A few weeks ago, I wrote a column in praise of the excellent charity Help for Heroes. Last weekend, the Sunday Times reported that Help for Heroes was criticising the excellent Justgiving, a private company that has enabled more than half a billion pounds to be raised for charity.
Help for Heroes denies it made the comments to the Sunday Times, and the journalist is standing by his story. But whatever the facts of this particular case, there has been some general criticism of Justgiving in the sector, and I feel the time is right to come to its defence.
What is Justgiving's crime? It charges 5 per cent commission on donations. It is privately owned and run for a modest profit. It pays its CEO and staff very well indeed. Simple as that.
This, we are told, is wrong. Some people are advising donors to use another site – one that doesn't make profits. This site has been around for a long time but, strangely, hasn't raised a great deal of money. And despite its recent relaunch, it will take a very long time to scale the heights reached by Justgiving.
It is on issues such as this that I despair about elements within our sector. Surely what matters about Justgiving isn't that it is profitable, but that it has transformed giving in this country.
Everyone knows someone who has used it. It is a brilliant innovation. Gone are the days of dog-eared sponsorship forms, running after people for money and maybe getting around to claiming Gift Aid. Justgiving takes care of all of that. Charities should be falling all over these people in gratitude, not criticising them.
The opprobrium comes, I think, from a deep naivety about the way things such as Justgiving happen in the first place. The founders had to develop new technology. Then they had to get take-up to high enough levels to cover massive early outlays. And, on a personal level, they had to put their reputations and, probably, personal lives on the line for several years.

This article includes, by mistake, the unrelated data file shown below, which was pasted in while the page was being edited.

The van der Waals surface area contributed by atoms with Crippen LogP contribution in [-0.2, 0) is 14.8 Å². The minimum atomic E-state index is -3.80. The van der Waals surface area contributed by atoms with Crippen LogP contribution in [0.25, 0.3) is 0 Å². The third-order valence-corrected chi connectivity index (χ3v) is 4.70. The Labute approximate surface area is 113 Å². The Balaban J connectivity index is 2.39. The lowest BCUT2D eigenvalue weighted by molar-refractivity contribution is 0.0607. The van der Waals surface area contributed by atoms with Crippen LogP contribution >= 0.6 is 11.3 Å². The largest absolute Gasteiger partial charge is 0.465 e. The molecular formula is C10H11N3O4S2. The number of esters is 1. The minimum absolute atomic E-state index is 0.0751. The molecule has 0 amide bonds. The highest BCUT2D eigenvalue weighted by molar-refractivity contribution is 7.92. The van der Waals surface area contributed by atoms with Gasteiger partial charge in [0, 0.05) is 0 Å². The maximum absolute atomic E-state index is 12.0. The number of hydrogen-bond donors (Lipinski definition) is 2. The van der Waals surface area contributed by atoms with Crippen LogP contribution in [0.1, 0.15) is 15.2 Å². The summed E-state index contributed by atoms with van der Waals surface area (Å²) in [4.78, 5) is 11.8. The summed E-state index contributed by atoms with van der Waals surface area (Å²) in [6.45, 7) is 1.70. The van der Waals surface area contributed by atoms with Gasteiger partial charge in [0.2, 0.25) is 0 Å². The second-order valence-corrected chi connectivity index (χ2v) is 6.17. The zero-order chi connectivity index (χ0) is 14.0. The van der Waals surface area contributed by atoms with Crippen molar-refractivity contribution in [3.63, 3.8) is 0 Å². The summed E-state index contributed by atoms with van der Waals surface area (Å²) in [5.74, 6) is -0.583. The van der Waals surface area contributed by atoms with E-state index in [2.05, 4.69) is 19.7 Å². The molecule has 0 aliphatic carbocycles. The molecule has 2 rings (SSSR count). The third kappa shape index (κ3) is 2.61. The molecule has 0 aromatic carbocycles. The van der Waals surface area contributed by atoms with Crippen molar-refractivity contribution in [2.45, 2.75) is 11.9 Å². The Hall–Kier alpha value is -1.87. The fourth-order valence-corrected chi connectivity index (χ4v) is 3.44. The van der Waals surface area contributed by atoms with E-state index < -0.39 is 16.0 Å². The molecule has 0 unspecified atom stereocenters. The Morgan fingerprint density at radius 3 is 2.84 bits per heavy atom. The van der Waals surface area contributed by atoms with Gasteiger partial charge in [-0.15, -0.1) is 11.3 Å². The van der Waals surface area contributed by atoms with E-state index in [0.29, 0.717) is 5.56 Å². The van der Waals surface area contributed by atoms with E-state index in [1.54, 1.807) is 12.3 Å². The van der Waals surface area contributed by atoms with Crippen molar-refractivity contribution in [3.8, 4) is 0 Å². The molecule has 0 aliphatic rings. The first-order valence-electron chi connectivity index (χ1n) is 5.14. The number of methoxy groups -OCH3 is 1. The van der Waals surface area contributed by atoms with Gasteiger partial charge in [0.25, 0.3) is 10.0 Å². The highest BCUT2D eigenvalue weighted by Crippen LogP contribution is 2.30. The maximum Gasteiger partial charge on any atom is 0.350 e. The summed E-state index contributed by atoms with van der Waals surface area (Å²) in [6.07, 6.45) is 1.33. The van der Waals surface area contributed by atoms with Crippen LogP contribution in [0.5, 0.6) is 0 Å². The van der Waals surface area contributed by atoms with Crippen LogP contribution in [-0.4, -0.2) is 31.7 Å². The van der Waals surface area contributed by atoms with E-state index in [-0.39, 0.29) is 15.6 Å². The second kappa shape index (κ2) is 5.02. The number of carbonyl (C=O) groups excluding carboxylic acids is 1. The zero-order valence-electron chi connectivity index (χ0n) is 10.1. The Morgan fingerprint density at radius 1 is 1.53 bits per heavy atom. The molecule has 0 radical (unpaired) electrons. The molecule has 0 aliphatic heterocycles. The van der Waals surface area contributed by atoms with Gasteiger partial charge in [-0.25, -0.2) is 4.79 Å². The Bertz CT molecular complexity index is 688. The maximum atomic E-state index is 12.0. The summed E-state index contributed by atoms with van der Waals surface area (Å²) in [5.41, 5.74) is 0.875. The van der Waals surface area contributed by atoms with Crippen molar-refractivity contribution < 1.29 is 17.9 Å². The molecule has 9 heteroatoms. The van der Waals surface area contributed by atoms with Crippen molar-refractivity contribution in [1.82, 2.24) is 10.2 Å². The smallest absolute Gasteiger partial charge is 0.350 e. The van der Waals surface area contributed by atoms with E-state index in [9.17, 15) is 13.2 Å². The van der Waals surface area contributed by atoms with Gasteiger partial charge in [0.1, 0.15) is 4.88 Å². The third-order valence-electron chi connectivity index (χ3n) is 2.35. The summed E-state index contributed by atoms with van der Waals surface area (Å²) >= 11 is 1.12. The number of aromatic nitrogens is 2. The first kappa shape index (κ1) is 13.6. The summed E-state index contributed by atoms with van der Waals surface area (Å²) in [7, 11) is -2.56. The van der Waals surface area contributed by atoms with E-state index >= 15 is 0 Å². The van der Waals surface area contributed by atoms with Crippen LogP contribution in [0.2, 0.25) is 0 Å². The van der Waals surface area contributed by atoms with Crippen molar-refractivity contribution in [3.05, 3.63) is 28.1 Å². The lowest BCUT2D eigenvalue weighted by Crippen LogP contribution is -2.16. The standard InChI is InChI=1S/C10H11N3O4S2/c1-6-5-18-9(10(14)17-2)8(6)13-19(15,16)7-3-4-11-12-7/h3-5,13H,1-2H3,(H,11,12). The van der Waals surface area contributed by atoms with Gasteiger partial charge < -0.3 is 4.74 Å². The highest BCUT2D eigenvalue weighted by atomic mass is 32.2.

Now they are successful, yes, it all looks very good for them – the two owners have 10 per cent each of the company. But it was not always thus. Not that they were motivated first by profit – both had a bigger goal: to transform UK fundraising. It was just that they figured the best way to do this was through a profit-pursuing company.
So come on, if you are one of those people nodding with agreement at the criticisms of Justgiving, ask yourself this: would you prefer a return to the dark ages we were in before its appearance? Would you be happy for that half a billion to have been, at best, a hundred million – with next to no Gift Aid collected?
Thought not. So let's judge achievements, not mechanisms; ends, not means. And let's recognise a brilliant success story for what it is.